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Replacing Nautilus with quicker and faster PCMan File Manager in Ubuntu 8.04

Nautilus is the default file manager used in Gnome by most of the Linux distributions, now even though nautilus is extremely user friendly and has wide array of features(including ability to extend it's feature set with scripts and extensions) . All these features does make nautilus bit resource hungry especially if you are using older machine. In this article i discuss PCMan File Manger which is a lightweight alternative to nautilus and how to set various menus in Ubuntu to using PCMan File manager instead of using nautilus.

PCMan File Manager is extremely small and fast file manager that supports Tabbed Browsing. It is not as feature rich as Nautilus which probably helps it by making it much faster compared to nautilus which take a significant amount of time to load , however it does the job of file manager well . It uses multi threading to load large directories quickly and even shows thumbnails of images. It has been created using GTK2 Libraries and it's website claims it can start in one second .

Here is the list of features (Taken from it's website ) :-

* Extremly fast and lightweight
* Can be started in one second on normal machine
* Tabbed browsing (Similiar to Firefox)
* Drag & Drop support
* Files can be dragged among tabs
* Load large directories in reasonable time
* File association support (Default application)
* Basic thumbnail support
* Bookmarks support
* Handles non-UTF-8 encoded filenames correctly
* Provide icon view and detailed list view
* Standard compliant (Follows FreeDesktop.org)
* Clean and user-friendly interface (GTK+ 2)

To install PCMan File Manager issue the following command in the terminal window(assuming you are running Ubuntu 8.04 though it should work on any different version of Ubuntu )


sudo apt-get install pcmanfm

After issuing the above command launch PCMan File Manger from (Applications -> System Tools -> PCMan File Manager)

PCMan File Manager in Action

Now if you want to load all the entries in the Places menu of the bar at the top in PCMan File Manager by default instead of using nautilus you can do it easily by following these steps below :

Firstly open PCMan File Manger now go to this directory by typing in :

/usr/share/applications

in the address bar of the PCMan File Manager

Now go to ( Tools-> Open Current Folder as Root ) in the PCMan File Manager to open /usr/share/applications folder in super user mode.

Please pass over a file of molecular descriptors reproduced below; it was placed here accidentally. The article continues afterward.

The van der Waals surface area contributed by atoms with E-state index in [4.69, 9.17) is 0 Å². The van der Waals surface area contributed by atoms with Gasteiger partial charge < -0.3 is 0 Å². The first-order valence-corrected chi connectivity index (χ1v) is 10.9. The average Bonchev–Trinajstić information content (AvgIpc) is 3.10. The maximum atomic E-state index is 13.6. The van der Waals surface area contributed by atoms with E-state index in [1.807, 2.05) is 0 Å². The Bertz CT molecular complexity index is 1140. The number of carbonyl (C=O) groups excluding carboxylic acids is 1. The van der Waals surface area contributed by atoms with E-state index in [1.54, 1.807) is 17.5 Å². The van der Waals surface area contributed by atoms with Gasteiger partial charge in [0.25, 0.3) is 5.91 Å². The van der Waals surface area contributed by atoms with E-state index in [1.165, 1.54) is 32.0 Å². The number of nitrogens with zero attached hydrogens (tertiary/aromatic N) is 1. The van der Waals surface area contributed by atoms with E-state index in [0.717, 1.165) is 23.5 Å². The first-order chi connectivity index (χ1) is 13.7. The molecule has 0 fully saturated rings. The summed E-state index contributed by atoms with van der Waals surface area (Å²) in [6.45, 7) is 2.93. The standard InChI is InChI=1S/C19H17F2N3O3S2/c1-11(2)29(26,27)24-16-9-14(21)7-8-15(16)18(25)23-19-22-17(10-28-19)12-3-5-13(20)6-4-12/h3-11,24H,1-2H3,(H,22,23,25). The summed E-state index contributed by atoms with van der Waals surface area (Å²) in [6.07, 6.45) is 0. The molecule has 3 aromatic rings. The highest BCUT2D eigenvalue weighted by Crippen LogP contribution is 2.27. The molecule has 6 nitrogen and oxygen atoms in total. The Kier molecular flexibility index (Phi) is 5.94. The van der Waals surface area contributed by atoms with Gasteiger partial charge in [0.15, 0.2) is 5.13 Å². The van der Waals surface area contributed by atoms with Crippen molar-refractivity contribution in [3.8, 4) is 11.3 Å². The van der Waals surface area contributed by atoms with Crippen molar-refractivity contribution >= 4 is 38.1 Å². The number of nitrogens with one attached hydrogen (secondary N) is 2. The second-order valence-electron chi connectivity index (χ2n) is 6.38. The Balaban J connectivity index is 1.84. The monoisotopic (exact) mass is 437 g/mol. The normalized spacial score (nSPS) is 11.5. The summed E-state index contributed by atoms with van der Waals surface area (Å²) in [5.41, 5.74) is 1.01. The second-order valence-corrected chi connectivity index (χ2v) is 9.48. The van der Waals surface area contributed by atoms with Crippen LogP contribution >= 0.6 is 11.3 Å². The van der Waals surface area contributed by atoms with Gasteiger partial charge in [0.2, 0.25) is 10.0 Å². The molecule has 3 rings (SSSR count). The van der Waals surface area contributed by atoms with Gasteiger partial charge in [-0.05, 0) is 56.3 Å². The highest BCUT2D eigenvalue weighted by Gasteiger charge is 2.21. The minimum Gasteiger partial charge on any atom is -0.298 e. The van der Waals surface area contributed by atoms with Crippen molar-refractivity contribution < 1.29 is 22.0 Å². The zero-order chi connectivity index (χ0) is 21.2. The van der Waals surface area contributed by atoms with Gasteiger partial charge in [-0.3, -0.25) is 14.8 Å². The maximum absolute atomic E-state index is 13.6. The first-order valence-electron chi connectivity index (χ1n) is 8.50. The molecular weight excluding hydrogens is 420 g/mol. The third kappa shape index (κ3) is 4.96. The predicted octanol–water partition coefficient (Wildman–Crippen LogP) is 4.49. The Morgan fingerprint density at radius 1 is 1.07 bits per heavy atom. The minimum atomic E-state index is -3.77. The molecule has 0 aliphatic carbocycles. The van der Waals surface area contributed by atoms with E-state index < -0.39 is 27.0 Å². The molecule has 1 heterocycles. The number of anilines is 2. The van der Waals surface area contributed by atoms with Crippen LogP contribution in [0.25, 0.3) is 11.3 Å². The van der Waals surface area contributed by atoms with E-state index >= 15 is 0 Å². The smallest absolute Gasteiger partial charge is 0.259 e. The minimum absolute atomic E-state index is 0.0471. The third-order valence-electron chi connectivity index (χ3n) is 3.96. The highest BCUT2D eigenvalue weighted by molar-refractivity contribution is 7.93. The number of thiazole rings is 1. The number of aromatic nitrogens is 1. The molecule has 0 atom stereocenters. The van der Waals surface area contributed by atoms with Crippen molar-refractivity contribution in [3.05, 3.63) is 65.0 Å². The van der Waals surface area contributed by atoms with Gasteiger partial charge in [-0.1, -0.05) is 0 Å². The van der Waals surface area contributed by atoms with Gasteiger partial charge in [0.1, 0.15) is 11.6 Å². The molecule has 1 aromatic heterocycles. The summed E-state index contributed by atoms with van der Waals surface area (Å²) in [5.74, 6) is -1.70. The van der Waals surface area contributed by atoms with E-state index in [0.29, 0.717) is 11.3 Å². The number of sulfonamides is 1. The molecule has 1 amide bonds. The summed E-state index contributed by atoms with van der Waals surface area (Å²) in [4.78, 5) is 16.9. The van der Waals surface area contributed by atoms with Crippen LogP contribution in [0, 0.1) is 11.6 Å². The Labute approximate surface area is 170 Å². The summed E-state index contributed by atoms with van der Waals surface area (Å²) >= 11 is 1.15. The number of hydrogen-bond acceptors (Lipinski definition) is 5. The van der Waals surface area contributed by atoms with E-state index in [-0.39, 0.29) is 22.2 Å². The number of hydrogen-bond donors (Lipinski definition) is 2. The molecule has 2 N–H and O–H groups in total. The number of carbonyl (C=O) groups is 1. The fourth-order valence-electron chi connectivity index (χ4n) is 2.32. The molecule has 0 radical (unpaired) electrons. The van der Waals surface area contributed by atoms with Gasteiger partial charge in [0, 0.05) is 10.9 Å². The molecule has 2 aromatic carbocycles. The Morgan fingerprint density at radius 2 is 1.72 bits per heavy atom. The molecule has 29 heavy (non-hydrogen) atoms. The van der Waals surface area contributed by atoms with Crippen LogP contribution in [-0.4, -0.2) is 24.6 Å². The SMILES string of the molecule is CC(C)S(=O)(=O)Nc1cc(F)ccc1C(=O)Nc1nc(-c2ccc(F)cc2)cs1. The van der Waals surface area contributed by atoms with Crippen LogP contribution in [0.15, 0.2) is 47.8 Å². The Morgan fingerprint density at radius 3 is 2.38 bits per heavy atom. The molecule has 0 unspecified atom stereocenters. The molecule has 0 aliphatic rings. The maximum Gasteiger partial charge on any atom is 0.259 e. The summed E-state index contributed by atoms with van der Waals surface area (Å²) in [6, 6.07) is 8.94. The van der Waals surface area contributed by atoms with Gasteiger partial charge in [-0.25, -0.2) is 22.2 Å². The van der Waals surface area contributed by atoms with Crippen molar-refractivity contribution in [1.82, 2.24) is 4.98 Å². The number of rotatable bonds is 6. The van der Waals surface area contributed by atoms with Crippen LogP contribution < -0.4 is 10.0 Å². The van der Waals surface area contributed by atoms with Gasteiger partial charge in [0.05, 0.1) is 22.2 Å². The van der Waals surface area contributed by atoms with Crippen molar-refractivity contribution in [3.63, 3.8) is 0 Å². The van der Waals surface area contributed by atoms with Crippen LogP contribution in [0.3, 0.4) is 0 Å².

PCMan File Manager warning about running in Super User mode


Now open the following files :

/usr/share/applications/nautilus-computer.desktop

and

/usr/share/applications/nautilus-folder-handler.desktop


Open the above files in the text editor and find an entry starting with Exec and change it to look like this( you might like to make backup of these files before modifying ) :

For nautilus-computer.desktop: Exec=pcmanfm /
and

For nautilus-folder-handler.desktop: Exec=pcmanfm %U

After completing above steps any entry you click in Places submenu should open quickly in PCMan File Manager .

Article Written by : Ambuj Varshney (blogambuj@gmail.com)
For Desktop on Linux Blog , http://linuxondesktop.blogspot.com
(C) 2008 , Ambuj Varshney

Comments

  1. Mi humilde aporte,
    la carpeta es /usr/share/applications , no "/user/share/applications" (user != usr)

    Un abrazo!
    Desde Argentina. Gustavo.

    ReplyDelete
  2. Hey thank you
    Was a typing mistake and have corrected it [:)]

    ReplyDelete
  3. Nice tip. I never liked nautilus and that's one of the reasons why I prefer XFCE to Gnome, as it has the excellent Thunar file manager. PCMan is quite similar to Thunar and it's a great addition to Gnome. I tested it some time ago and I think sooner or later it will become the default Gnome file manager, following the same path as Dolphin in KDE.

    ReplyDelete
  4. Anonymous8:54 AM

    I hope so. PCMan File Manager is much better than Nautilus in many aspects.

    It does need alot of work, but is on the right track.

    ReplyDelete
  5. Good post.
    I'm using Ubuntu 9.10 and and I do not see the .desktop files when using pcmanfm to look at /usr/share/applications. I see them as icons with names such as "File Manager", etc. I think this has to do with the fact that .desktop files are treated differently from normal files. I had to use a terminal and the "ls" command to see them.
    How do I prevent Gnome from starting nautilus at boot time and 'handling' my desktop. The desktop can be handled by pcmanfm as well and I want pcmanfm to that for me. To enable that however I always first need to kill the running nautilus process first before I see pcmanfm take over the desktop.

    ReplyDelete
  6. Ruud: use gconf-editor, there turn off /apps/nautilus/preferences/show_desktop. Useful for Compiz fans as well, so Compiz will draw their desktop and they can have multiple backgrounds for each workspace.

    ReplyDelete
  7. Ruud: use gconf-editor, there turn off /apps/nautilus/preferences/show_desktop.

    ReplyDelete

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